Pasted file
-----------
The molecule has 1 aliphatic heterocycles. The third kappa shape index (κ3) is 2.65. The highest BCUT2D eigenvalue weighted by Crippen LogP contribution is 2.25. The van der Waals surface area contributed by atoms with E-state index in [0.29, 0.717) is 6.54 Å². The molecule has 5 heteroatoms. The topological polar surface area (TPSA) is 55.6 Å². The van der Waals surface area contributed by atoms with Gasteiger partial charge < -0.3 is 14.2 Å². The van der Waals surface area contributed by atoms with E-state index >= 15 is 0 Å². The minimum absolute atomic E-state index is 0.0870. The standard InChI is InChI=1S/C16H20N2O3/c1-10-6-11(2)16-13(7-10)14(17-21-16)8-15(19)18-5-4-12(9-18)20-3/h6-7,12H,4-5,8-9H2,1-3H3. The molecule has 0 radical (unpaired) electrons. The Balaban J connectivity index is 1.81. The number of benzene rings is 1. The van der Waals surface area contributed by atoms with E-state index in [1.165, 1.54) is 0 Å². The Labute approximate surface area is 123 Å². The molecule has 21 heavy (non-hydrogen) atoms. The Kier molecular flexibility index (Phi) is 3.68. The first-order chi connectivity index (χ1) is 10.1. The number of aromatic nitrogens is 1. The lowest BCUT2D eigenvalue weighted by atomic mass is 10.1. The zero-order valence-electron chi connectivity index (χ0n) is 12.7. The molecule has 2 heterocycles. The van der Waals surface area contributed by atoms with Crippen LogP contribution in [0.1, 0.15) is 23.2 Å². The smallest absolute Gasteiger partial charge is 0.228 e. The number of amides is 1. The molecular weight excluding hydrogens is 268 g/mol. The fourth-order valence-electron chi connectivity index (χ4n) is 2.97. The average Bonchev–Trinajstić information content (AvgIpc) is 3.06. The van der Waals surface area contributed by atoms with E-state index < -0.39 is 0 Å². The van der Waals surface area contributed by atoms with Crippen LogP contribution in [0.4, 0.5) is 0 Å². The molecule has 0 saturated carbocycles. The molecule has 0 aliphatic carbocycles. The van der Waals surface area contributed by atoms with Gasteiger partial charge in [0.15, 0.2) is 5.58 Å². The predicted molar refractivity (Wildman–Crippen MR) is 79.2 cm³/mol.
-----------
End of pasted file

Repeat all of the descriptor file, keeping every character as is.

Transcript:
The molecule has 1 aliphatic heterocycles. The third kappa shape index (κ3) is 2.65. The highest BCUT2D eigenvalue weighted by Crippen LogP contribution is 2.25. The van der Waals surface area contributed by atoms with E-state index in [0.29, 0.717) is 6.54 Å². The molecule has 5 heteroatoms. The topological polar surface area (TPSA) is 55.6 Å². The van der Waals surface area contributed by atoms with Gasteiger partial charge < -0.3 is 14.2 Å². The van der Waals surface area contributed by atoms with E-state index >= 15 is 0 Å². The minimum absolute atomic E-state index is 0.0870. The standard InChI is InChI=1S/C16H20N2O3/c1-10-6-11(2)16-13(7-10)14(17-21-16)8-15(19)18-5-4-12(9-18)20-3/h6-7,12H,4-5,8-9H2,1-3H3. The molecule has 0 radical (unpaired) electrons. The Balaban J connectivity index is 1.81. The number of benzene rings is 1. The van der Waals surface area contributed by atoms with E-state index in [1.165, 1.54) is 0 Å². The Labute approximate surface area is 123 Å². The molecule has 21 heavy (non-hydrogen) atoms. The Kier molecular flexibility index (Phi) is 3.68. The first-order chi connectivity index (χ1) is 10.1. The number of aromatic nitrogens is 1. The lowest BCUT2D eigenvalue weighted by atomic mass is 10.1. The zero-order valence-electron chi connectivity index (χ0n) is 12.7. The molecule has 2 heterocycles. The van der Waals surface area contributed by atoms with Crippen LogP contribution in [0.1, 0.15) is 23.2 Å². The smallest absolute Gasteiger partial charge is 0.228 e. The number of amides is 1. The molecular weight excluding hydrogens is 268 g/mol. The fourth-order valence-electron chi connectivity index (χ4n) is 2.97. The average Bonchev–Trinajstić information content (AvgIpc) is 3.06. The van der Waals surface area contributed by atoms with E-state index < -0.39 is 0 Å². The van der Waals surface area contributed by atoms with Crippen LogP contribution in [0.4, 0.5) is 0 Å². The molecule has 0 saturated carbocycles. The molecule has 0 aliphatic carbocycles. The van der Waals surface area contributed by atoms with Gasteiger partial charge in [0.15, 0.2) is 5.58 Å². The predicted molar refractivity (Wildman–Crippen MR) is 79.2 cm³/mol.